Then sometimes interludes of welcome respite in the garden. I wish goldfinches would slow down so I could have time to get my binoculars and have a good look at them. They flit to the bird bath and are gone in an instant. I’m going to go for a long walk today, my 3 mile walk. I’ve been taking the 1 mile route most days or staying in all day. Meanwhile here’s Donny…
Weeds are good. I like them. We have to stick together. The camera can’t quite capture the delicate primrose colour exactly.
Primroses growing wild in the back garden
In other news, our lemon tree has been freed from its greenhouse prison to romp about in the sunny outdoors. It is bedecked with flowers like jasmine only more grown-up and sensual. The one lemon is still a work-in-progress, hidden by two sentry leaves and lots of tiny lemons have got started and are hoping to hang around a bit longer.
Freed lemon tree gambolling and frolicking in the open air
As this is a blog, I feel I ought to report what’s happening with me, at least once in a while. I’m trying to make progress with a novel I started on more than a year ago. As part of this, I’m taking another workshop course at City Lit. It’s the highlight of my week and I’m getting great feedback, encouragement, and discovering that there is so much more I need to do. I know it’s often said that you shouldn’t workshop something till the entire first draft is finished but I am worried about the foundations I’m laying with the first few chapters and I don’t want to “go off half-cocked.” A friend from my local informal workshop said about my work-in-progress, “I think this one has legs.” That’s why I chose to press ahead and try to complete it and why I’m doing all I can to do so. It’s fascinating to see how others are getting on with their writing and I learn something new every day, in the process of giving and receiving feedback. The course is called “Advanced fiction writing workshop” and our tutor this time is novelist Mary Flanagan, whose comments and notes are both charming and insightful.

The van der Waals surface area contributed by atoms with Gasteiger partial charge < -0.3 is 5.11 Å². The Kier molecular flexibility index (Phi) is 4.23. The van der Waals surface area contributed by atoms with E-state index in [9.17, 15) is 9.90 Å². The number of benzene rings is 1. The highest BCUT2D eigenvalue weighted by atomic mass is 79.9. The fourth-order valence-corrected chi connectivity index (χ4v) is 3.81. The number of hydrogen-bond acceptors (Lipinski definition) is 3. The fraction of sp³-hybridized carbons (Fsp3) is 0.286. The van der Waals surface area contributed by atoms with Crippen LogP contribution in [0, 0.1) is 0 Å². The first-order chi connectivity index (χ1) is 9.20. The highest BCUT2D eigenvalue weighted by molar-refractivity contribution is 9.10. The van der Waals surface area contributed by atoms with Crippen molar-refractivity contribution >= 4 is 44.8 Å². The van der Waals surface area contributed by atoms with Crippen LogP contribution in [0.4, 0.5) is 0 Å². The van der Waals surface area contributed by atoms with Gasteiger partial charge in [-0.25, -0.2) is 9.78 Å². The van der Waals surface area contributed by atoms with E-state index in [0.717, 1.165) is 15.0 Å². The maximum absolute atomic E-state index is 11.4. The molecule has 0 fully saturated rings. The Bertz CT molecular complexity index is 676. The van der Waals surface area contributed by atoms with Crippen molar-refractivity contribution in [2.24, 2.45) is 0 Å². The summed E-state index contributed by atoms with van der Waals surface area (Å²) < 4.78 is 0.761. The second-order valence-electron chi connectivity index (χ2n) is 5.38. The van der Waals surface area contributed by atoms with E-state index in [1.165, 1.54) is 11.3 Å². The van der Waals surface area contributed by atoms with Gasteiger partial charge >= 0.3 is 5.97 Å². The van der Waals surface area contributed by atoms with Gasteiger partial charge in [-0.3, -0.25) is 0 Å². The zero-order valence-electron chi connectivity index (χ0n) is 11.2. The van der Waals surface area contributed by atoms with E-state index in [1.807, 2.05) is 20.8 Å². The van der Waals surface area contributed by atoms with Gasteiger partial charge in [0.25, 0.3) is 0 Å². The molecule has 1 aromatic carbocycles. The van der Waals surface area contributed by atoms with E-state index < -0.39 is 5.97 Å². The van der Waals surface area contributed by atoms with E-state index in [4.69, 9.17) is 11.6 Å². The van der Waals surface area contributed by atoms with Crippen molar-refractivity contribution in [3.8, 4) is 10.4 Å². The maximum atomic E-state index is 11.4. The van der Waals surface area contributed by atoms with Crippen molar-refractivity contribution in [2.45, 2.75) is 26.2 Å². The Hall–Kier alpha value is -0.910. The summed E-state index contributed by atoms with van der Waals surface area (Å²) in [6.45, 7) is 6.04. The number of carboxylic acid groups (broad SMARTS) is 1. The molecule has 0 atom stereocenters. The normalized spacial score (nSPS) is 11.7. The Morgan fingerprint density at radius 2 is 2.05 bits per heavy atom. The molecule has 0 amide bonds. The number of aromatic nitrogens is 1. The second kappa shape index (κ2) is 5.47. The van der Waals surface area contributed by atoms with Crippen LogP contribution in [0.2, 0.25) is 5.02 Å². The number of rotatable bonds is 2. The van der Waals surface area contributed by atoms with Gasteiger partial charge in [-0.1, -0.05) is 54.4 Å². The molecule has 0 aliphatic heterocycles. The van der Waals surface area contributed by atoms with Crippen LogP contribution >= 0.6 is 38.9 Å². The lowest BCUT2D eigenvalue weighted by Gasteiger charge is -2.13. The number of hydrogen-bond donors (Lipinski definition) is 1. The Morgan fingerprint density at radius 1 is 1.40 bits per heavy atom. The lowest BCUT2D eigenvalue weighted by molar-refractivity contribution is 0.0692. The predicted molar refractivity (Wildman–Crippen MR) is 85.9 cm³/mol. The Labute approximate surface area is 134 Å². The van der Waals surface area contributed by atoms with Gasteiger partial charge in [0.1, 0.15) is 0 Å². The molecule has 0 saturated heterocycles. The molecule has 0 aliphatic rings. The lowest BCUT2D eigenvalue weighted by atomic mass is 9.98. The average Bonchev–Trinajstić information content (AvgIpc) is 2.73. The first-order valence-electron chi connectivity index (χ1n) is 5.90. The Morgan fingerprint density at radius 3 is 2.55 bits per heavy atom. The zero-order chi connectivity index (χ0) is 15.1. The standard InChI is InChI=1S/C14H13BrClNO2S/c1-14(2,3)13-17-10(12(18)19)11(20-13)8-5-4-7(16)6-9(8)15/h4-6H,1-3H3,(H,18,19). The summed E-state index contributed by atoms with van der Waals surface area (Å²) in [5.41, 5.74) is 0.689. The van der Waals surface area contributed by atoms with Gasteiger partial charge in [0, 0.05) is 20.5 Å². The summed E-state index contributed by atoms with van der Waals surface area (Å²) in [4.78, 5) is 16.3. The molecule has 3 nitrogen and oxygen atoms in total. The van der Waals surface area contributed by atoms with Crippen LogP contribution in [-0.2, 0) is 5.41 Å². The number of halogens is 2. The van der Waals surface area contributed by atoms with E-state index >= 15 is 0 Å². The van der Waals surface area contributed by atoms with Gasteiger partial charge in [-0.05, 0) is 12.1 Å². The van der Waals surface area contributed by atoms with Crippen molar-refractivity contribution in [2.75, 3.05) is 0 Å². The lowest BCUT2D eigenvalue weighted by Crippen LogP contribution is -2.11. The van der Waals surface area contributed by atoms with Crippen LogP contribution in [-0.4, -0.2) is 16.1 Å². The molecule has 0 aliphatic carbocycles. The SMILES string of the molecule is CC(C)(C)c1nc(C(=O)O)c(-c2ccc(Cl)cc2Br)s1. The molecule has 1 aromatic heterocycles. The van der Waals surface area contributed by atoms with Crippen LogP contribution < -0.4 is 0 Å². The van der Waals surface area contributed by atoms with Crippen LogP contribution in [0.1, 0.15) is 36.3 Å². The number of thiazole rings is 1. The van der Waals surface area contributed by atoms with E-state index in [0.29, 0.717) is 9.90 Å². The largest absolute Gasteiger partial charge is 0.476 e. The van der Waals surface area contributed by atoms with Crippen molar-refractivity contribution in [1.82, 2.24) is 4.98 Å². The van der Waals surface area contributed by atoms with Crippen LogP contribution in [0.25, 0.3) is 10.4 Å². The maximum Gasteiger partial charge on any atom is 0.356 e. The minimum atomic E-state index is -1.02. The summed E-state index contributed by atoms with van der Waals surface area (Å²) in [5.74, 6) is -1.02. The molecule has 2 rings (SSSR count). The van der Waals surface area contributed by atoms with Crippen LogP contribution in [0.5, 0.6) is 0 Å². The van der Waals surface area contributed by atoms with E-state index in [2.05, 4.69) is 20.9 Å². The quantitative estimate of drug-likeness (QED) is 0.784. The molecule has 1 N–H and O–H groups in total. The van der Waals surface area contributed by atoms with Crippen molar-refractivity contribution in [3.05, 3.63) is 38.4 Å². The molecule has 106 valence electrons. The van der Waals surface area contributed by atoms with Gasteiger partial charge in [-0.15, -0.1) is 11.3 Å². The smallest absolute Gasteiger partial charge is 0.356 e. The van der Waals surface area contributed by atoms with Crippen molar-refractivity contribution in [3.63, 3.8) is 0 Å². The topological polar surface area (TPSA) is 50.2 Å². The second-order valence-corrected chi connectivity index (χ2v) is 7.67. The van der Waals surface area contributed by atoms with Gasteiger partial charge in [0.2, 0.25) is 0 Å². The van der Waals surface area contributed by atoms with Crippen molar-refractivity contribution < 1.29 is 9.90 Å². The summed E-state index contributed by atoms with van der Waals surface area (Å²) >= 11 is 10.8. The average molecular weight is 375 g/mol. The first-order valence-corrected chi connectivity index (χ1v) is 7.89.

I’m very grateful to Dr El-Husseiny and all the team at Charing Cross Urology department for giving me back the ten years younger that I feel. To the jolly Caribbean night nurse, you are gold, cheering-up the ward of men with tubes where no tube should be.
And I hope the worried Londoner who talked to me by name, is okay. He was so worried and I said I was the same before but I could have said more as I left. Others too. It’s a world apart. We were there for prostate reduction operations. There was a man older than the rest who was fairly quiet and another young guy who was shouting and moaning but he had other complications, probably a different operation, I think.
That was some months ago now. It’s been fascinating, becoming “ten years younger.” Once I’d recovered from the operation and started feeling like this, I thought it’s like having part of a life to live over. What I didn’t do for the past ten years and should have, I now must, or will it just be the same again?
So I’m doing some work on a writing project, instead of faffing around, noodling, doodling. But it’s tricky, this “being serious” malarkey. There’s a danger that my, though I say so, light & breezy text is at peril of becoming dull by having to make sense. But I hope if I rebuild on better foundations, which I am doing now, that normal service will be resumed, and light breezes shall blow again. I don’t know if this is of interest to anyone other than me but no matter!